Where you were not responsible is in sharing your decision-making process with your mom. Of course, a little rebellion isn't the most terrible thing in the world either, and by the end of the summer, you and your mom will probably hate each other, and she'll be glad to be spending all that money just to get you out of the house.

    Trust me: that too shall pass.
  • ellemenopeellemenope Registered User Posts: 11,380 Senior Member
    If you start skipping school in your senior year, that looks to a parent like a sign of irresponsibility, even immaturity---not following the rules, not following through on your obligations, not being self-disciplined, giving in to the temptation to slack off. Even if you continue to do well in school, it feels like a warning signal that this kid may not be ready to be responsible for herself once she's away at college.

    This is EXACTLY what I would be thinking if I were OP's parent. And coming on CC and trying to justify the wrong behavior isn't helping, either. Apologize to your mother and go to class. See how much of her trust you can regain before you go off to college in the fall.
  • minimini Registered User Posts: 26,431 Senior Member
    I don't think she has to justify wrong behavior - I'm not at all convinced that the behavior was wrong. But she has to apologize profusely for lying. That's the real issue.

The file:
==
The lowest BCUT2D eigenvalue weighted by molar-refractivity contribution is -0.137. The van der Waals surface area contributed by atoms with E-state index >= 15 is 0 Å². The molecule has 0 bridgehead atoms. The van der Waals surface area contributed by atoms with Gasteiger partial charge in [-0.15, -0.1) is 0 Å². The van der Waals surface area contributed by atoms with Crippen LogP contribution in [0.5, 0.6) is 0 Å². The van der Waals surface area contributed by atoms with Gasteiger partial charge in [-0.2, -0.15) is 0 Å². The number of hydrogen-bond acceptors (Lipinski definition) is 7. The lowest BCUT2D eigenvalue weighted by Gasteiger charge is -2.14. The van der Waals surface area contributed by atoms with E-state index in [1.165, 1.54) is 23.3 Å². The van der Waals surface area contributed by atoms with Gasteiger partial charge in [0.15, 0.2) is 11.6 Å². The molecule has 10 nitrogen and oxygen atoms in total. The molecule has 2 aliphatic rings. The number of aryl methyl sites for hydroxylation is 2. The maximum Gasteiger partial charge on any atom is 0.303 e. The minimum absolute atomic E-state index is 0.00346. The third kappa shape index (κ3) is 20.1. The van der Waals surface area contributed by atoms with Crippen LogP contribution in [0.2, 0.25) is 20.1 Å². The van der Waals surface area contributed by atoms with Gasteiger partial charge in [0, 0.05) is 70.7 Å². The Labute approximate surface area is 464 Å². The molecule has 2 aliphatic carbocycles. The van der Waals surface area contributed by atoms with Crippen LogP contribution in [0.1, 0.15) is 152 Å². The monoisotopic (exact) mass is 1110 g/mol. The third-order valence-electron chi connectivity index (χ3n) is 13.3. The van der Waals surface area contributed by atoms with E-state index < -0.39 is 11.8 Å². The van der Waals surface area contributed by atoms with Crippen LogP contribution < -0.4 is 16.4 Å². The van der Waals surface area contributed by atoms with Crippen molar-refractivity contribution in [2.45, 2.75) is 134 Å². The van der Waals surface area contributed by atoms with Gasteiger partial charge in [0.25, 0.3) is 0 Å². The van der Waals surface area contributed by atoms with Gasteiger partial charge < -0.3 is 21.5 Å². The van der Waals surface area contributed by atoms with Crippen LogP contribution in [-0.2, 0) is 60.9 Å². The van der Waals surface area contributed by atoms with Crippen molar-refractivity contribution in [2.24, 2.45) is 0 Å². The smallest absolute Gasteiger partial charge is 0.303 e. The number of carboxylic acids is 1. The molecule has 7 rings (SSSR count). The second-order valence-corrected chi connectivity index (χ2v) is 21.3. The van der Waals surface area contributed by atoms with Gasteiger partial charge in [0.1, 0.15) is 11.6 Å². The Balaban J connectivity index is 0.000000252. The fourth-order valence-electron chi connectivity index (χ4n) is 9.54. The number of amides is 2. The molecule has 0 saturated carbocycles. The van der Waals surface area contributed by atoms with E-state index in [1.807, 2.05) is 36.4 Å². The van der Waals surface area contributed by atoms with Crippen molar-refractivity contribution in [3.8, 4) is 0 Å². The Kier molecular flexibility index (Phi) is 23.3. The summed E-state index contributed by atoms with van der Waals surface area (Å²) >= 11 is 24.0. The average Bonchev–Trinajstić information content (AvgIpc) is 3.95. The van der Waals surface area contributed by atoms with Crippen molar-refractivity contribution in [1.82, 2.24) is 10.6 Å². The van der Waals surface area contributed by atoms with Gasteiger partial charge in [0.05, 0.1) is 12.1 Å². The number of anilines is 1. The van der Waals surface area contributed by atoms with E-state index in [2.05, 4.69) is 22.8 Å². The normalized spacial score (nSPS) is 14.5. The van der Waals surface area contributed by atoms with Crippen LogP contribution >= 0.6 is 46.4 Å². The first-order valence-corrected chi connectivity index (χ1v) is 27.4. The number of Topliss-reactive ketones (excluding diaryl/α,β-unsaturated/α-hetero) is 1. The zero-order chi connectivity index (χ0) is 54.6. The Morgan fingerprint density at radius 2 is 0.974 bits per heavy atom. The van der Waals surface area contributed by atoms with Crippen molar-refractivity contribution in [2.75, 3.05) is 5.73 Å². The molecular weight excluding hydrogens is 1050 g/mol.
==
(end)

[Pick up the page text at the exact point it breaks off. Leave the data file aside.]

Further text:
• zoosermomzoosermom Registered User Posts: 26,069 Senior Member
    Is there any way you can talk to her? My D2 is a junior. Has the SAT this weekend, AP/IB/Regents/ACT exams coming up as well as two internships and myriad ECs and time to spend with her grandmother who has cancer. She came to me last week and politely told me that she needed a day off to sleep and said that this Tuesday would best fit into her schedule. She hasn't been out a day since before Christmas. I took her approach as mature and honest and I respect it. I would not appreciate lying under any circumstances and it would damage our relationship, but I do think that a person her age knows when she really does need a rest or a break.
  • vicariousparentvicariousparent Registered User Posts: 5,940 Senior Member
    @Hunt#9: LOL! Except mom could also be following a direct route:

    "She's skipping school. She's probably out drinking. She probably has a drug problem."
  • minimini Registered User Posts: 26,431 Senior Member
    "She in school! She's a senior! She's probably been drinking! She probably has a drug problem!" :rolleyes:
  • ellen.leeellen.lee Registered User Posts: 23 New Member
    thank you very much for all of the advices :)
    I think I will talk to my mom- and maybe she'll let me have some mental health days..
    If not, i'll just go to class.. thanks ^^
  • LasMaLasMa Registered User Posts: 10,853 Senior Member
    Good decision, ellen. It's a character issue, among other things. Just do the right thing, even when it's not the fun thing. Life will go easier for you.
  • OHZarkOHZark Registered User Posts: 49 Junior Member
    Think of it this way. Your classmates and teachers will benefit from you being there and participating. Your mom will be happy. You might actually learn something either educationally or about yourself and your ability to perseverse. All positives. What do you miss? Some goof-off time. You'll probably have some time this summer for that.
13»
This discussion has been closed.